I am trying to understand the proof to the following theorem:

Let $R$ be a principal ideal domain and let $I_{1}, I_{2}, ...$ be ideals in $R$ such that $I_{1} \subset I_{2} \subset \cdots$. Then there exists an integer $N$ such that $I_{n} = I_{N}$ for all $n \geq N$.

Here is the proof I typed a while ago:

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In the stablizing part of the proof, I don't understand why I let $x\in I_{N}$ then suddenly let $(x)=I_{N}$. I tried writing it again and got:

If $\bigcup I_{i}=(x)$, then $x\in I_{N}$ for some integer $N$ since $R$ is a principal ideal domain. Then for all $n\geq N$, $I_{N}\subset I_{n}\subset (x)$. Since $x\in I_{N}$, then it must also be that $I_{n}\subset I_{N}$. Then $I_{n}=I_{N}$.

However, I could also be wrong with this approach.

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    $\begingroup$ Your rewrite seems good to me. $\endgroup$ – 伽罗瓦 Nov 4 '18 at 2:31
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    $\begingroup$ I'm not sure what your question is. Yes, since $x\in I_n$ then $\mathcal{J}=(x)\subset I_n$. Is there a point in the proof that confuses you? $\endgroup$ – WSL Nov 4 '18 at 2:34

It strikes me that most if not all of the individual assertions our OP numericalorange puts forth in his efforts to construct a proof that principal ideal domains are Noetherian are in fact correct, and enter into a coherent proof at some point, but that in one or two places the exposition of the pattern of logical inference could perhaps be a little more clear. For example, I found it a bit of a challenge to follow the statement,

"Since $x \in I_{N}$, then it must also be that $I_{n}\subset I_{N}$. Then $I_{n}=I_{N}.$"

Of course this is true, for the reason that $x \in I_N$ implies $(x) \subset I_N$ and then we have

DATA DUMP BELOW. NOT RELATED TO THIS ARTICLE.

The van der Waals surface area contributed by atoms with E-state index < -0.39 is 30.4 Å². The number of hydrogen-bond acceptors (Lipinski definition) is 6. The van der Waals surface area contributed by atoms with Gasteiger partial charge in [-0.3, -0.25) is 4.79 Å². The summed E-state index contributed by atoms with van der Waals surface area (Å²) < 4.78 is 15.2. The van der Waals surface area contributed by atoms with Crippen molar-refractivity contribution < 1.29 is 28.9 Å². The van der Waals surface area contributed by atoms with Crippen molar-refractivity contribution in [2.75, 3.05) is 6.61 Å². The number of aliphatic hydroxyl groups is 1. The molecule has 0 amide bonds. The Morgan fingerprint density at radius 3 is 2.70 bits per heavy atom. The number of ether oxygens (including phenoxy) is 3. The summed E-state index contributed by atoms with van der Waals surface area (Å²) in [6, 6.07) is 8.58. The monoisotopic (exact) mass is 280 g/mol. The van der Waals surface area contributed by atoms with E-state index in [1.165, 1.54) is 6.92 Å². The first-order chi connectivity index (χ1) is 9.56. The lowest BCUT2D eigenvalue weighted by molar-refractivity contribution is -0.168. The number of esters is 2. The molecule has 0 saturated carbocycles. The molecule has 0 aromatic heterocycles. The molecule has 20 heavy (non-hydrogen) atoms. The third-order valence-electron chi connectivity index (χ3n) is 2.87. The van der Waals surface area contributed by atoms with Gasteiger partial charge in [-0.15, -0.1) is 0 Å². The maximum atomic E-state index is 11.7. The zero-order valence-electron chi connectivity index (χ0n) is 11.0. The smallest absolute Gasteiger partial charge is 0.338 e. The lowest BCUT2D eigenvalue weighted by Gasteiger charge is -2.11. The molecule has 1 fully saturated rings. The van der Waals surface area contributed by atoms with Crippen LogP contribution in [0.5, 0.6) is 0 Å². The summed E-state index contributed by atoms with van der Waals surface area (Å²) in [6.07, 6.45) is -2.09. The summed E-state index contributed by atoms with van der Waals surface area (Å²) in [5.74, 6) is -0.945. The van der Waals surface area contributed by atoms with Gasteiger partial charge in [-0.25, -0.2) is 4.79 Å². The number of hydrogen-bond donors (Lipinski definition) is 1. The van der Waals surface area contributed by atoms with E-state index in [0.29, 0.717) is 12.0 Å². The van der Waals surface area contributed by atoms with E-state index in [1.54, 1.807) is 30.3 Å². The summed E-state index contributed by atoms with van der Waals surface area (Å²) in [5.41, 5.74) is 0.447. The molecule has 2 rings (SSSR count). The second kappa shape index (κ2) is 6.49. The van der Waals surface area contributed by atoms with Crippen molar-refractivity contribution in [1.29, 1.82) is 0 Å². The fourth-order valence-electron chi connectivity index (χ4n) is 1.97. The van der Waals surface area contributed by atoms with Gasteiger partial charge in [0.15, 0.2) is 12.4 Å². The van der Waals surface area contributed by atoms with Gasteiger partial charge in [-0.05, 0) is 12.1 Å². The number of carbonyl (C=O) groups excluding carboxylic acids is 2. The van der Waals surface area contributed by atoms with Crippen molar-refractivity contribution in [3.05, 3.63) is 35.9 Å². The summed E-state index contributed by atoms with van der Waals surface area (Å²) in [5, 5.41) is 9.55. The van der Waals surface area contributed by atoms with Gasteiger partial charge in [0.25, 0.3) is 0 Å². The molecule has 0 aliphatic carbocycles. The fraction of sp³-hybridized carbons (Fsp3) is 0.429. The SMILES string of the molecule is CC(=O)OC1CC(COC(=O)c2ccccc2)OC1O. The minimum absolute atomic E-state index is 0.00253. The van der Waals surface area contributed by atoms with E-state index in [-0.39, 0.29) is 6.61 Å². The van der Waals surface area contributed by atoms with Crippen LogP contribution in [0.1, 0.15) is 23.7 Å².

$(x) \subset I_N \subset I_n \subset J = (x), \tag 0$

which then leads directly to $I_n = I_N$ for $n \ge N$; but I think explicitly inserting the intermediate steps lends clarity to the argument.

I think it is also worth pointing out that the result binds under the somewhat weaker hypothesis that $R$ is merely a principal ideal ring; that $R$ is a domain nowhere need be invoked in what follows.

Having said these things, here is the way I present my demonstration of this fact. In the following, I take as given that the union of a nested sequence of ideals is itself and ideal; this is a very well-known and oft-used result. Now we have

$i < j \Longrightarrow I_i \subset I_j, \tag 1$

since the $I_i$ are given to be a nested sequence of ideals. Then per assumption,

$J = \displaystyle \bigcup_i I_i \; \text{is an ideal}; \tag 2$

now since every ideal in $R$ is principal,

$\exists j \in R, \; J = (j); \tag 3$

which in the light of (2) implies

$\exists N \in \Bbb N, \; j \in I_N; \tag 4$


$(j) \subset I_N \subset J = (j) \Longrightarrow I_N = (j); \tag 5$


$n \ge N \Longrightarrow (j) \subset I_N \subset I_n \subset J = (j); \tag 6$


$n \ge N \Longrightarrow I_n = I_N = (j). \tag 7$

$OE\Delta$, what we sought to prove.

In closing, I would say that the two key ideas here are ensconced in (2) and (6), which as it were "traps" $I_N$ 'twixt $(j)$ and itself.

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    $\begingroup$ I appreciate your very clear and easy to understand answer. Thanks so much for taking the time in clarifying all the rough patches! $\endgroup$ – numericalorange Nov 4 '18 at 16:23
  • $\begingroup$ @numericalorange: thank you my friend, glad to help out. And thanks for the "acceptance"! $\endgroup$ – Robert Lewis Nov 4 '18 at 17:26

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